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Photo by Maria Rona Beltran / Bicol Umalohokan
By MAVIC CONDE
Bicol Umalohokan / Bulatlat.com
ALBAY, Philippines — Salvador Balbido is an organic practitioner in Santa Magdalena town in Sorsogon. He said there’s a demand for organic rice but the supply is lacking.
According to him, he sells his rice for P3,000-P3,500 ($59.81 to $69.78) per sack, and P80 ($1.59) per kilo.
“Growing pigmented rice is really helpful for me. If non-organic practitioners will do the same, they can help fill the gap in supply,” he said.
He himself started with chemical-based farming which he learned from his father during the Marcos regime via the Masagana 99. The program aimed to increase yield through varieties dependent on chemical inputs.
The downside of it he learned when he transitioned to organic practices. He said with chemical-based, the crop is the priority, not the soil which gives nutrients to crops.
His transition wasn’t successful, however. His yield decreased because he wasn’t aware that the soil should be nourished first. It alarmed his father, who told him that he was leading their family to hunger.
Read: Why ‘Balik Binhi Program’ is a proactive climate response
So he went back to being chemical-based, until his Municipal Agriculture Office (MAO) initiated a climate resiliency program, together with Rice Watch Action Network (RWAN).
“We followed the initiative of Irosin by tapping RWAN to teach farmers the ways of organic farming through the Climate Resiliency Field School (CRFS),” Mayra Escarda, who is part of the municipal agriculture office, said in a phone interview. This resulted in the Santa Magdalena Farmers’ Association (SantaMagFa) in which Balbido and his now-deceased wife were part of the pioneer batch.
“My wife wasn’t convinced then of organic farming,” he said.
How organic rice fares
Escarda said that the concern was valid. But now she said she can say that there’s a demand for pigmented rice. In one area she’s handling, red and black rice sell fast but the supply isn’t enough.
She cited reasons like many of the organic practitioners that participated in the varietal trial under the CFRS had to plant just a portion of their rice field because soil preparation took time. Some also preferred it for personal consumption.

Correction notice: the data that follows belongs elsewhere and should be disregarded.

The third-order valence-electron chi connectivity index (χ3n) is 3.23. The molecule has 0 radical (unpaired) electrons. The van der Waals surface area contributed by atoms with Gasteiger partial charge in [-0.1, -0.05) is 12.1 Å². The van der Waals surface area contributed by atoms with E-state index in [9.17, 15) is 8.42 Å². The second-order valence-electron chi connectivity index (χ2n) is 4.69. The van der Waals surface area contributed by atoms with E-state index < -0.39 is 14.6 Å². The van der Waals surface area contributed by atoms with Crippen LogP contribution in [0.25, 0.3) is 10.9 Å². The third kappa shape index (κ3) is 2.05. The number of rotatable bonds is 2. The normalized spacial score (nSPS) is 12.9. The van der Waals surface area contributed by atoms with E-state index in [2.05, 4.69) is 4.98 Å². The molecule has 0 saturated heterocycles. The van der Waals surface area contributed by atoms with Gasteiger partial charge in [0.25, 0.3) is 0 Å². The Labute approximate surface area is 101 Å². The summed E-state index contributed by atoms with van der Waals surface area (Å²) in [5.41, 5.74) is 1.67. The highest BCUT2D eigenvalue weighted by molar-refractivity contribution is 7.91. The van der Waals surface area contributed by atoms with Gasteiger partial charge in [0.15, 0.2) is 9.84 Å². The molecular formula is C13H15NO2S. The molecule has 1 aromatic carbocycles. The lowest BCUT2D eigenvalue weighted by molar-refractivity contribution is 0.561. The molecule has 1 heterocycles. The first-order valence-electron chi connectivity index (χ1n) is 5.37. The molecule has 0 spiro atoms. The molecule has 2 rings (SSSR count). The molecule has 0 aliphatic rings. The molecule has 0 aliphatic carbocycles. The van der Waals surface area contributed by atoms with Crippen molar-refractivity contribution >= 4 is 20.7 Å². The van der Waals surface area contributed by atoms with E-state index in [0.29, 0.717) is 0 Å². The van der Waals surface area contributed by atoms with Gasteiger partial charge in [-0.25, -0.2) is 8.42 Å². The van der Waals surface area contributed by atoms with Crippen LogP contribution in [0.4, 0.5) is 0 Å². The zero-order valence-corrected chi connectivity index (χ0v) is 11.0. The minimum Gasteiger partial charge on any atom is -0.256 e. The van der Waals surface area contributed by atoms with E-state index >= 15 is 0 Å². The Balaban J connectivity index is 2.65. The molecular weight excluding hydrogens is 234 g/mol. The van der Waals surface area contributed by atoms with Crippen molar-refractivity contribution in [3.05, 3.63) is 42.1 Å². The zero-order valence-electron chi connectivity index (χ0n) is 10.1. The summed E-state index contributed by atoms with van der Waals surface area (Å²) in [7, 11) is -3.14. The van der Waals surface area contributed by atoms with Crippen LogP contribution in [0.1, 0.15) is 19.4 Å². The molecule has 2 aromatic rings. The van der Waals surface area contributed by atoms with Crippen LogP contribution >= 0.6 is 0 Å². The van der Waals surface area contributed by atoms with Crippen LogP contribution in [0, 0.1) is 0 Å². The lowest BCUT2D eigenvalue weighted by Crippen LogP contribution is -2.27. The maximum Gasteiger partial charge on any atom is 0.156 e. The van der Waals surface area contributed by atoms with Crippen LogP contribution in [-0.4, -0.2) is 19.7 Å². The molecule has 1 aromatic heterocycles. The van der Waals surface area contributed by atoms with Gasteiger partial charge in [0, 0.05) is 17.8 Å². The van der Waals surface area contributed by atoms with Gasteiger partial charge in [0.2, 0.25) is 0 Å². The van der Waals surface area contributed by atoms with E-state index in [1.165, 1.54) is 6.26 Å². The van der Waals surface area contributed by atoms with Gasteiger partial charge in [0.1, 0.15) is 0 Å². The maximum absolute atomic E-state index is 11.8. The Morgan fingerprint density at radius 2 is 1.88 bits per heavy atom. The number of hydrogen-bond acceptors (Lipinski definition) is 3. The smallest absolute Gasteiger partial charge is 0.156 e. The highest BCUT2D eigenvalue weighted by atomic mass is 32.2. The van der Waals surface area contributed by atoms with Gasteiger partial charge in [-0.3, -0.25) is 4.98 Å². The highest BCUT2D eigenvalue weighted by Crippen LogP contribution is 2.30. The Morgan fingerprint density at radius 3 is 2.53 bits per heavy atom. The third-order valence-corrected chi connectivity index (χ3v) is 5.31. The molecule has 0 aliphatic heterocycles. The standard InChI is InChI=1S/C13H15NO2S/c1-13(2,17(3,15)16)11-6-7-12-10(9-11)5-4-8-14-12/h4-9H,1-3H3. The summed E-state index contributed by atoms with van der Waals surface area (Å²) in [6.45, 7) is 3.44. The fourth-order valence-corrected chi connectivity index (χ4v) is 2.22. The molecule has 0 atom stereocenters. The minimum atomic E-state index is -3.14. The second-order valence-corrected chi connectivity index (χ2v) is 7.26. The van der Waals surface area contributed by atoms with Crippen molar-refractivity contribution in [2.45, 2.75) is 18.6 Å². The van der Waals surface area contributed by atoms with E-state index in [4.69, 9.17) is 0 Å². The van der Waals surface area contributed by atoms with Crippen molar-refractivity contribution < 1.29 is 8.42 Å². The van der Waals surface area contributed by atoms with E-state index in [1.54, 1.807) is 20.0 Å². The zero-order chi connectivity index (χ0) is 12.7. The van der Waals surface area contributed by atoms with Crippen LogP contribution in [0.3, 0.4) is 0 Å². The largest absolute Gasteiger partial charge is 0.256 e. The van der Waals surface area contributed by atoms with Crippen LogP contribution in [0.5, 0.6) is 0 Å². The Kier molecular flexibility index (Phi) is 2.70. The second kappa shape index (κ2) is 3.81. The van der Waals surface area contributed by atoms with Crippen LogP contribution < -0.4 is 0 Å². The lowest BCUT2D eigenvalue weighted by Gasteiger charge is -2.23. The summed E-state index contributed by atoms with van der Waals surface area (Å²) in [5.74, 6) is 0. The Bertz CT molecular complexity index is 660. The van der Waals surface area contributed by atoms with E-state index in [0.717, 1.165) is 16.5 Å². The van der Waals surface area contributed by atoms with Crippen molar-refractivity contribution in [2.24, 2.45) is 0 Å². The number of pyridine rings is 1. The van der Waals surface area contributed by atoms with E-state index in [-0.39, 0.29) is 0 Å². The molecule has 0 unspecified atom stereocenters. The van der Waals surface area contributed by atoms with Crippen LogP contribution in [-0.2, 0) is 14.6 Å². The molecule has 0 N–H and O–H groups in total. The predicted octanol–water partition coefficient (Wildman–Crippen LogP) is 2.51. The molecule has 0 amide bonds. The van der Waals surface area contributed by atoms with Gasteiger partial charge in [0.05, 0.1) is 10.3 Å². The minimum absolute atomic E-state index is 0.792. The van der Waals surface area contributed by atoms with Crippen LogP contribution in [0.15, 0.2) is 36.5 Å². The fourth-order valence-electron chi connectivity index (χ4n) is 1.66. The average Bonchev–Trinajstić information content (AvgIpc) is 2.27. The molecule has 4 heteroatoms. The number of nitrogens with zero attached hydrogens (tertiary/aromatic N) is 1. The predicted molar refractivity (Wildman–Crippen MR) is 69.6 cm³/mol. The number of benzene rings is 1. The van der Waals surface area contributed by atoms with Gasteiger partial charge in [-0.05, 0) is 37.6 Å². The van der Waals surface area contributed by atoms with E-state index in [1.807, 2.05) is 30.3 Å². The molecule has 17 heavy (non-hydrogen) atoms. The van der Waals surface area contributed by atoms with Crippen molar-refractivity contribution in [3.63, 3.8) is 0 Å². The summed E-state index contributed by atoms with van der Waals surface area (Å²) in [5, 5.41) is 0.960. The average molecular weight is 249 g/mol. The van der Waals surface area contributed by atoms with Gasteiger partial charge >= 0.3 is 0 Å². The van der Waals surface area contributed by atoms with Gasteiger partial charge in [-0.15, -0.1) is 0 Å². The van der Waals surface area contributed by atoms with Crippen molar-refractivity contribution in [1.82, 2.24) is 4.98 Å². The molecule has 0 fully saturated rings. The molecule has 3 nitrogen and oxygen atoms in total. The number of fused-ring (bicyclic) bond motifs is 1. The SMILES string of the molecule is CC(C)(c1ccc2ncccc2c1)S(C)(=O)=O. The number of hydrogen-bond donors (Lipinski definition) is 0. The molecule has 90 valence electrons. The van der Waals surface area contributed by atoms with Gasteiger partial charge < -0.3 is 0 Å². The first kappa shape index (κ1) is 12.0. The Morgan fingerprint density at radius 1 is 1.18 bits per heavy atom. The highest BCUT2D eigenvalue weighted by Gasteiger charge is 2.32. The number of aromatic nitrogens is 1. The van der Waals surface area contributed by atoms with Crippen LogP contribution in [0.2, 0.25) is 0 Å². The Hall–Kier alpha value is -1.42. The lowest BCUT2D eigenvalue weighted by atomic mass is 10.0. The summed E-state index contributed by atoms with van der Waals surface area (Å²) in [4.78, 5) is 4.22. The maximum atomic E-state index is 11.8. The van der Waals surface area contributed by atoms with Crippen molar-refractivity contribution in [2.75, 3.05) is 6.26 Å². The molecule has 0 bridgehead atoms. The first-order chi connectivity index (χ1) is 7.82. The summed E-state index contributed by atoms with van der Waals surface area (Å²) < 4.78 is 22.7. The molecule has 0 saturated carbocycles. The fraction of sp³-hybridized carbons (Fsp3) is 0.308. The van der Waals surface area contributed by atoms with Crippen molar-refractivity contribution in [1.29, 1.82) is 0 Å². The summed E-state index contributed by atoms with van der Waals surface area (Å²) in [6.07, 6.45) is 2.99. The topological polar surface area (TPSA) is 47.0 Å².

One variety used by participating farmers that has a good yield is Kayupo. It’s white rice but still organic. In terms of pigmented rice, it’s the Maragaya. The health-conscious buyers including the diabetics prefer the pigmented, Escarda said.
What Balbido finds comforting is the stability of market price for organic rice, even if yields may vary depending on the farming season. During the past (dry) season, he was able to sell 11 sacks of rice and now (wet season) he sells six sacks of rice.
“I’m not behind in terms of income as an organic producer. If I were, I would have gotten back to chemical-based farming,” he said with pride.
Ingredients for organic fertilizers are also not hard to find, and he earns additional income from vermicomposting, a type of composting that uses worms to break down waste materials into nutrients-rich natural fertilizer for better soil structure and water-holding capacity.
True, these concoction processes are laborious. But as long as the soil nutrients are maintained, Balbido said there’s no need to add fertilizers. With chemical-based, you have to because your production depends on it, instead of the nourishment from the soil and genetic resiliency of your crops.
He said one such farmer in Bulan had told him that while the harvest is good, the selling price is not.
Saving seeds is part of his farming practices. “Every time I come across a good variety, I save it. But of all the varieties I tried, it’s this red rice that my buyers want the most. So I stick with it,” he said.
While he was part of RWAN’s CFRS, the rice varieties he used are his own collections. But he said he wouldn’t consider himself an organic farmer because he wasn’t certified due to its expensive costs.
The third-party certification system is meant for large producers and exporters, thankfully the Organic Agriculture Law of the Philippines has been revised in 2020 to allow certification through the Participatory Guarantee System (PGS), a localized quality assurance system that is fit for smallholder food producers like him.
The PGS has long been practiced across the world, including by indigenous peoples even before it got its name, said Maria Rowena Buena of MASIPAG in a Zoom interview. And this still continues, like how Balbido’s farming practice is certified by MAO. “The municipal officers came here to check my practices,” he said.
What he needs now is a quality shredder because the nearest to his place is in Irosin, about 43 minutes travel. He’s not also sure if his son will continue his practices because his current job is not related to it. There are also farmers that source seeds from him but don’t practice organic, making him wary in sharing his seeds.
He said he owes his knowledge from past training in sustainable farming and with RWAN, especially in climate preparedness– from saving seeds, farming organically and diversification, and growing market-ready varieties.
If given the opportunity, he’d like to share his knowledge as a farmer-trainor. “My regular buyers, including the wife of our former Mayor, know that my organic rice produce is tested,” Balbido said. (RVO)
Produced with the support of Oscar M. Lopez Center, and with reporting contributions from Maria Rona Beltran.
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